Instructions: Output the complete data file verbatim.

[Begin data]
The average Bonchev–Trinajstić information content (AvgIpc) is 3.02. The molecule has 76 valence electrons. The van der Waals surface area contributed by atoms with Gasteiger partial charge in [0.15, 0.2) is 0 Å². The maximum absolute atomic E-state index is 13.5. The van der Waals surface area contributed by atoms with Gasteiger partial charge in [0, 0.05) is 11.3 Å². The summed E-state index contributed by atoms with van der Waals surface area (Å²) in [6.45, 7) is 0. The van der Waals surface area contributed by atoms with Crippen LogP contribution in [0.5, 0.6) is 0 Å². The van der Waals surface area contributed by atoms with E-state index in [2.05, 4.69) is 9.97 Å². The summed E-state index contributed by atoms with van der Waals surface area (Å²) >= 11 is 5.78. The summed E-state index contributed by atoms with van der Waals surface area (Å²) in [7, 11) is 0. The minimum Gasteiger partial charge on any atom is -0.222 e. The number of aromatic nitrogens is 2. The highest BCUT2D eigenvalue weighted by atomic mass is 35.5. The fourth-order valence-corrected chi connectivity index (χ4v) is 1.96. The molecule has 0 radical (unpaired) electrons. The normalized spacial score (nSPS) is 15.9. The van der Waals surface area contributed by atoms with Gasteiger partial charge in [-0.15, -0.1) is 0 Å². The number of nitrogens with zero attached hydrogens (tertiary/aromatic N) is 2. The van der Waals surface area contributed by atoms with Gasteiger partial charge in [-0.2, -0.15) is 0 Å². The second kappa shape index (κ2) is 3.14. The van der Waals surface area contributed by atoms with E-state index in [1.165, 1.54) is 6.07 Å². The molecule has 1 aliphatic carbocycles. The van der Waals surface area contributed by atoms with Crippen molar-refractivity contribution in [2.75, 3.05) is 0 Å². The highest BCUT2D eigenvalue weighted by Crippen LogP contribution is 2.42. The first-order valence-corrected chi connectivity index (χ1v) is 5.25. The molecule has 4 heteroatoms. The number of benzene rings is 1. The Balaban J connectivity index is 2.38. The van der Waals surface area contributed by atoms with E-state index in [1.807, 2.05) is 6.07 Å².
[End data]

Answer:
The average Bonchev–Trinajstić information content (AvgIpc) is 3.02. The molecule has 76 valence electrons. The van der Waals surface area contributed by atoms with Gasteiger partial charge in [0.15, 0.2) is 0 Å². The maximum absolute atomic E-state index is 13.5. The van der Waals surface area contributed by atoms with Gasteiger partial charge in [0, 0.05) is 11.3 Å². The summed E-state index contributed by atoms with van der Waals surface area (Å²) in [6.45, 7) is 0. The van der Waals surface area contributed by atoms with Crippen LogP contribution in [0.5, 0.6) is 0 Å². The van der Waals surface area contributed by atoms with E-state index in [2.05, 4.69) is 9.97 Å². The summed E-state index contributed by atoms with van der Waals surface area (Å²) >= 11 is 5.78. The summed E-state index contributed by atoms with van der Waals surface area (Å²) in [7, 11) is 0. The minimum Gasteiger partial charge on any atom is -0.222 e. The number of aromatic nitrogens is 2. The highest BCUT2D eigenvalue weighted by atomic mass is 35.5. The fourth-order valence-corrected chi connectivity index (χ4v) is 1.96. The molecule has 0 radical (unpaired) electrons. The normalized spacial score (nSPS) is 15.9. The van der Waals surface area contributed by atoms with Gasteiger partial charge in [-0.15, -0.1) is 0 Å². The number of nitrogens with zero attached hydrogens (tertiary/aromatic N) is 2. The van der Waals surface area contributed by atoms with Gasteiger partial charge in [-0.2, -0.15) is 0 Å². The second kappa shape index (κ2) is 3.14. The van der Waals surface area contributed by atoms with E-state index in [1.165, 1.54) is 6.07 Å². The molecule has 1 aliphatic carbocycles. The van der Waals surface area contributed by atoms with Crippen molar-refractivity contribution in [2.75, 3.05) is 0 Å². The highest BCUT2D eigenvalue weighted by Crippen LogP contribution is 2.42. The first-order valence-corrected chi connectivity index (χ1v) is 5.25. The molecule has 4 heteroatoms. The number of benzene rings is 1. The Balaban J connectivity index is 2.38. The van der Waals surface area contributed by atoms with E-state index in [1.807, 2.05) is 6.07 Å².